Fraud & Identity Theft » Cybersecurity » What Is Dark Web Monitoring?

What Is Dark Web Monitoring?

This post was originally published on August 28, 2017.

Dark web monitoring, also known as cyber monitoring, is an identity theft prevention product that enables you to monitor your identity information on the dark web, and receive notifications if your information is found online.

The dark web is seen as the underbelly of the Internet, is a shrouded area of the internet, hidden from search engines and only accessible with a special web browser. It also masks IP addresses, which essentially allows fraudsters to operate undetected to commit crimes, including identity theft.

Is My Information on the Dark Web?

Experian offers an identity theft protection product called IdentityWorks Premium, which includes Dark Web Surveillance for comprehensive dark web monitoring to protect you from the financial and reputational harm that can result from identity theft.

You can get this product for yourself and your family—so you can also check to see if your child’s personal information on the dark web. Additionally, you can run a free dark web scan with Experian to see if your Social Security number, phone number or email is on the dark web.

What Types of Information Can Be Monitored by Experian’s Dark Web Surveillance?

  • Social Security number
  • Email address
  • Passport number
  • Medical identification numbers
  • Bank account numbers
  • Phone numbers
  • Driver’s license
  • Credit/debit cards
  • Retail/membership cards

Where Exactly Is Experian’s Dark Web Monitoring Checking for My Information?

Experian’s Dark Web Internet Surveillance monitors the depths of the web to identify activity associated with your identity with daily scans of over 600,000 web pages.

Once you provide the personal information you’d like to monitor, Dark Web Internet Surveillance searches through thousands of websites and millions of data points using a variety of data gathering techniques—including chat room monitoring, crawling/scraping, and forum extraction.

We Monitor Many Online Sources, Including:

  • Web pages
  • Blogs
  • Bulletin boards
  • Peer-to-peer sharing networks
  • Forums and chat rooms on the publicly accessible Internet and the dark web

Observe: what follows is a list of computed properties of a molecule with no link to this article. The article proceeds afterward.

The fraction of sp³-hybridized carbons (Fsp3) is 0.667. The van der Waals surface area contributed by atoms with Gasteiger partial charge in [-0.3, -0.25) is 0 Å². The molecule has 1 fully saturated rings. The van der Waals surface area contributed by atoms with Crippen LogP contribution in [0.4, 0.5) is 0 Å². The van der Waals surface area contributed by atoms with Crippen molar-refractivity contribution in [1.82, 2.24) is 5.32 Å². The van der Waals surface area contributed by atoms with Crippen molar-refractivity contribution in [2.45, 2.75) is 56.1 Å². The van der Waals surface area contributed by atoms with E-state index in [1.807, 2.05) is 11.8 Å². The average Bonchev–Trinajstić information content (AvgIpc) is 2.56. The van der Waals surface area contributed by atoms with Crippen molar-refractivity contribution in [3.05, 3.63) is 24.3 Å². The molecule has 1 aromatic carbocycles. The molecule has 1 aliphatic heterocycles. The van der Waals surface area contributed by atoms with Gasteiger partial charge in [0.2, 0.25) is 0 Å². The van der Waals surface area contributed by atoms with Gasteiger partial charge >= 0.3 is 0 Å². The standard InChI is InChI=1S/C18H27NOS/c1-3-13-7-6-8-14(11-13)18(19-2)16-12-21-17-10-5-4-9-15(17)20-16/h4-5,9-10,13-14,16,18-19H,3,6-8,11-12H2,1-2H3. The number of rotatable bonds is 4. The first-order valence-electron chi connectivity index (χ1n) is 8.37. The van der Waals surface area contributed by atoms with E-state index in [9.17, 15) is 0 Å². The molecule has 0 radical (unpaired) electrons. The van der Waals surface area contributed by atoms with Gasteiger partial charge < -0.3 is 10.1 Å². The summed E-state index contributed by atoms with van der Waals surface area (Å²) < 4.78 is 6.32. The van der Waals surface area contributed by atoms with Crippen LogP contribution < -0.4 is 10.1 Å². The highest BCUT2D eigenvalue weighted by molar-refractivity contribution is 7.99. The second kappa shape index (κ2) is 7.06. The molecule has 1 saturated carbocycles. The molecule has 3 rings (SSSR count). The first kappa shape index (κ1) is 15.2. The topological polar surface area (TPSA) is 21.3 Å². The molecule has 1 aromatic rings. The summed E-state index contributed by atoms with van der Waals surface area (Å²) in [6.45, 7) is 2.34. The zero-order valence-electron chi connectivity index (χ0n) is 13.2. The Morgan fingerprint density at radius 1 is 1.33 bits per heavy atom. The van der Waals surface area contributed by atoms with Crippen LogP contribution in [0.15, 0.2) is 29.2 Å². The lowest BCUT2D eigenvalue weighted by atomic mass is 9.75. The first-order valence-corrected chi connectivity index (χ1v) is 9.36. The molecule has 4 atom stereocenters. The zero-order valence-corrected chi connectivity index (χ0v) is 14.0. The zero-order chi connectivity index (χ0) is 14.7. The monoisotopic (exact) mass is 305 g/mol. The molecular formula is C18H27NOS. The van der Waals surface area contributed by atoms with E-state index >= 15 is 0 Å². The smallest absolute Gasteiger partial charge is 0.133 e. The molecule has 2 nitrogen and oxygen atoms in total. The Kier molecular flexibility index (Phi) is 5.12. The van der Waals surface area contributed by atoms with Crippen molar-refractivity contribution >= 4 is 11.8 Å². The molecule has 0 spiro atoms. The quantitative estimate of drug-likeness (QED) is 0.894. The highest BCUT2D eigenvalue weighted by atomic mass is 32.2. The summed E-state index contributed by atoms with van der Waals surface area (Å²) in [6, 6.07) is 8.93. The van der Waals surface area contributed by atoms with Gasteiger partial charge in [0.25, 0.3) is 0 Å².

• Malware samples
  • Social media feeds
  • Web services, servers, and file transmissions

How Does Dark Web Surveillance Work?

You are in control of what information you want to be monitored on the dark web. For the information you choose to monitor, just enter the relevant details directly in your Experian Dark Web Surveillance account.

For all the information you choose to monitor, you will receive alerts via email and within your Experian account. If the information you receive in the alert is familiar to you, no additional action is needed. However, if you don’t recognize the information, we will let you know the next steps you should take to ensure your identity is safe.

For example, if your email address is found on the dark web, you should change your password and also change the passwords for other accounts where you login with that email address.

What Types of Alerts Will I Receive with Experian IdentityWorks Premium?

  • Dark Web Internet Surveillance
  • Financial Account Takeover
  • Social Security Number Trace
  • National Change of Address
  • Court Records
  • Non-Credit Loans
  • Social Network
  • Sex Offender Registry
  • Identity Validation
  • Your social networks

You also have access to lock and unlock your Experian credit report via the website or app with Experian CreditLock. Also, if you add family ID theft protection, you can ensure your family is protected—up to two adults and 10 children.

What Is the Risk of ID Theft?

Identity theft takes many forms and is a growing issue for many people. The risk posed by identity theft is often financial but is also sometimes reputational. Additionally, victims of identity theft can spend large amounts of time restoring their identity and often have emotional impacts when dealing with it as well. Data breaches are also on the rise and identity theft is often a common outcome of these breaches.

According to Identity Theft Resource Center, the number of U.S. data breaches tracked in 2017 hit an all-time record high of 1,579, exposing nearly 179 million records.

If your information is stolen by an identity thief, many times, it is sold on the dark web. After a breach, identity thieves often use dark web sites to buy and sell consumer data, such as Social Security numbers, bank and credit card account numbers, and other personally identifying information.

Other criminals or criminal networks then buy this data and use it to commit fraud, such as creating synthetic identities, opening bank accounts and other malicious activities.

There is no expiration date on the value of most personal data stolen in a data breach, and your personal information can be exposed—and used by identity thieves—for years after a data breach.

In fact, some identity thieves anticipate breach fatigue and practice patience, waiting until the fear and anxiety of the moment have passed and consumers let down their guard and stop watching for the signs of fraud.

The lesson here is that although data breaches are not likely to stop any time soon, monitoring your online information can let you sleep a little better knowing you will be notified if you need to take action to prevent financial or reputational harm.


Editorial Disclaimer: Opinions expressed here are author's alone, not those of any bank, credit card issuer, or other company, and have not been reviewed, approved or otherwise endorsed by any of these entities. All information, including rates and fees, are accurate as of the date of publication.